The Murray Darling Basin Plan (MDBP) is a federal government imposed, coordinated approach to managing water across the Murray Darling river’s four states.

It was signed into effect in 2012. It’s now on the verge of falling apart.

The NSW and Victorian governments reiterated their desire to walk away from the plan after an unfavorable Senate vote last week.

The MDBP has long been criticised by irrigators, and more recently came under fire from a group of pro-environment scientists for being ineffective.

So would we all be better off with it?

Professor Max Finlayson, a research director at Charles Sturt University’s Institute for Land, Water and Society; does not think so.

Prof Finlayson, who used to live in Griffith, said he would be “horrified” if it fell over, and both irrigators and the environment could lose out.

“Under the previous regimes… it wasn’t working, the states were doing there own thing, local issues and vested interests came into play”.

“The environmental was degraded… and it wasn’t going to fix itself”.

“[Under the Basin Plan, irrigators have] some certainty about what’s happening in the system… otherwise you go back to not knowing what each government is going to do. Victoria and NSW are friendly today, but are they going to be friendly next week?”

“I’d like to see the [the MDBP] work, we need to see it work”.

Murrami rice grower Debbie Buller, however, is not so sure the MDBP improved water management.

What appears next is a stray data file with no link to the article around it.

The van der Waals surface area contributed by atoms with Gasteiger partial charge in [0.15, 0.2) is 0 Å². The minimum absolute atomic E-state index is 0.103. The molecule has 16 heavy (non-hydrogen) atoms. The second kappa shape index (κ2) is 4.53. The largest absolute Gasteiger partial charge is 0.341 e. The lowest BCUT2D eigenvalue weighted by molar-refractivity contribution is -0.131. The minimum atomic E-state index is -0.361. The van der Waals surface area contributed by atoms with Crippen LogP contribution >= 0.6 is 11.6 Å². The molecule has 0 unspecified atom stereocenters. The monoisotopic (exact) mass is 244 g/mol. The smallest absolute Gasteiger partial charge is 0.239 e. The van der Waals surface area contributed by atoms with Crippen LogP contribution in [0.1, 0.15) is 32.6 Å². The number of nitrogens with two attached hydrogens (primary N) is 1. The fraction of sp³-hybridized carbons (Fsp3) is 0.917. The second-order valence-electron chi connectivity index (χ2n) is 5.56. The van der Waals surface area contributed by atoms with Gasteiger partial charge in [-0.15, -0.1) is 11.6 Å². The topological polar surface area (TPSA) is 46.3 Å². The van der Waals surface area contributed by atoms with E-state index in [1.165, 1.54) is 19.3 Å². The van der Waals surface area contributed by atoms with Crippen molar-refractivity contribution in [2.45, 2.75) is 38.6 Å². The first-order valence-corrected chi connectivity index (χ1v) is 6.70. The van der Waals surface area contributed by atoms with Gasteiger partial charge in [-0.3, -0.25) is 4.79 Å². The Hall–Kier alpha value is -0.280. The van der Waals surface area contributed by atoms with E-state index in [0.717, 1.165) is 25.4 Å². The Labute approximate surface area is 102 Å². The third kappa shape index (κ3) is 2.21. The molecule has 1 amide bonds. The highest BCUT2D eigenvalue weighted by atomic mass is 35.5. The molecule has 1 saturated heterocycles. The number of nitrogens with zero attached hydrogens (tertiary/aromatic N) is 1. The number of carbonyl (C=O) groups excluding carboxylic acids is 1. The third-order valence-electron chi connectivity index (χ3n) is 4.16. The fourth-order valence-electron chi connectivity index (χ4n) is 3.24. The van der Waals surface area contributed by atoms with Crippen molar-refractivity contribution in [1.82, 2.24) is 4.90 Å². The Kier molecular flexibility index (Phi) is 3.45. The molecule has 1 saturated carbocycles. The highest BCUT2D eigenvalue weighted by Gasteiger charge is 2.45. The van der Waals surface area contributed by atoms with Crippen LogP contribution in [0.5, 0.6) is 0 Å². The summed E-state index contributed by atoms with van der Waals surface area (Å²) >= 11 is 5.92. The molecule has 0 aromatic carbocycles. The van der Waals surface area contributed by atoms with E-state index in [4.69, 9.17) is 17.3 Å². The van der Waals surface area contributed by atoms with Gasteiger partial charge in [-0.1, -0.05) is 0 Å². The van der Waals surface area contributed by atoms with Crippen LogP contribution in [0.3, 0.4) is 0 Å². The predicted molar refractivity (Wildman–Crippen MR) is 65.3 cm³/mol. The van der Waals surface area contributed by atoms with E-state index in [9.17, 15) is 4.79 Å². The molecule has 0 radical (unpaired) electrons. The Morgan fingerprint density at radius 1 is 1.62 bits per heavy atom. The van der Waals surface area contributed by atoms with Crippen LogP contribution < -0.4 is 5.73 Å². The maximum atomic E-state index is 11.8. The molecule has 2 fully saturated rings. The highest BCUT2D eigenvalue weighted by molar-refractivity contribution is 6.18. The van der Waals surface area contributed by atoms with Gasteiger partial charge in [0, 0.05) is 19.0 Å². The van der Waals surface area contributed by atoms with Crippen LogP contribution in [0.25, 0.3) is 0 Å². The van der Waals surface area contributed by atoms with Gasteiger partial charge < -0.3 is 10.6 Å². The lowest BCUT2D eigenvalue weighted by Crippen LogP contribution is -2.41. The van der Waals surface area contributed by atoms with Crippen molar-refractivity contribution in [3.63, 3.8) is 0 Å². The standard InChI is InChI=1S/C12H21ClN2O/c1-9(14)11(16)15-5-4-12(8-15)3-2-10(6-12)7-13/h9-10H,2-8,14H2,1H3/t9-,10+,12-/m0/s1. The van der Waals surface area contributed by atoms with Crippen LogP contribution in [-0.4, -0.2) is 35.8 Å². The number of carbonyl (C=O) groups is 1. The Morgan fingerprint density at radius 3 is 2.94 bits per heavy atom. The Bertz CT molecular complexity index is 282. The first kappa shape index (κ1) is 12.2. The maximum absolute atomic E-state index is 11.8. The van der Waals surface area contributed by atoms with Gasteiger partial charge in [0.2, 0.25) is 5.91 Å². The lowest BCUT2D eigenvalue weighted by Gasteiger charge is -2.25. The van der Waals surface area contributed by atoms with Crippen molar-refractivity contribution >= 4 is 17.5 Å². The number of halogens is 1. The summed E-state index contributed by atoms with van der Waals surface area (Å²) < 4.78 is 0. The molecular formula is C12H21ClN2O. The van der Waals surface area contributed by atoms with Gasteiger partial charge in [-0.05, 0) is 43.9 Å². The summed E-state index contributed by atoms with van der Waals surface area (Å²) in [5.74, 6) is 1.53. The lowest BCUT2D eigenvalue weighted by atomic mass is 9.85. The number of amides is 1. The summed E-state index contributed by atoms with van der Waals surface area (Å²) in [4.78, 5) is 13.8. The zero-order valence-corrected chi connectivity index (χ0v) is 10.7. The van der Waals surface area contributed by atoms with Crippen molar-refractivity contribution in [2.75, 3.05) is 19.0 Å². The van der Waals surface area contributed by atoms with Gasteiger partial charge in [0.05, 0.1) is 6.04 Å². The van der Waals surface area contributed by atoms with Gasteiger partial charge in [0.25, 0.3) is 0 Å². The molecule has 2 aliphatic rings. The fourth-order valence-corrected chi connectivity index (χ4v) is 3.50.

“The Basin Plan was supposed to give us a more streamlined process, but we ended up with a bigger mess than we had before”.

“I mean, if you’re just going to make everything more complicated and more expensive, why bother?”

Ms Buller observes that we now have 19 different government authorities regulating water management.

“We seriously need to change the conversation… and evaluate the role of the federal and state governments in this”.

“Maybe it’s time we just locked them all in a room and told them to come back with something simple and rational”.

Prof Finlayson wants to see better dialogue too, but thinks the most important people have been left out.

“We need community-based forums across the basin, [not just forums of politicians]”

Prof Finlayson said more decentralisation could also help.

“We need more of the people making the decisions living in the basin”.

Binya farmer Helen Dalton, a political candidate at the recent Murray by-election, agrees.

“For too long, decisions about rural environments have been made in office buildings in Sydney and Canberra”.

“I’d hope [in any future plan] they’d finally decide to undertake true consultation with rural and regional communities”.

Source: Area News

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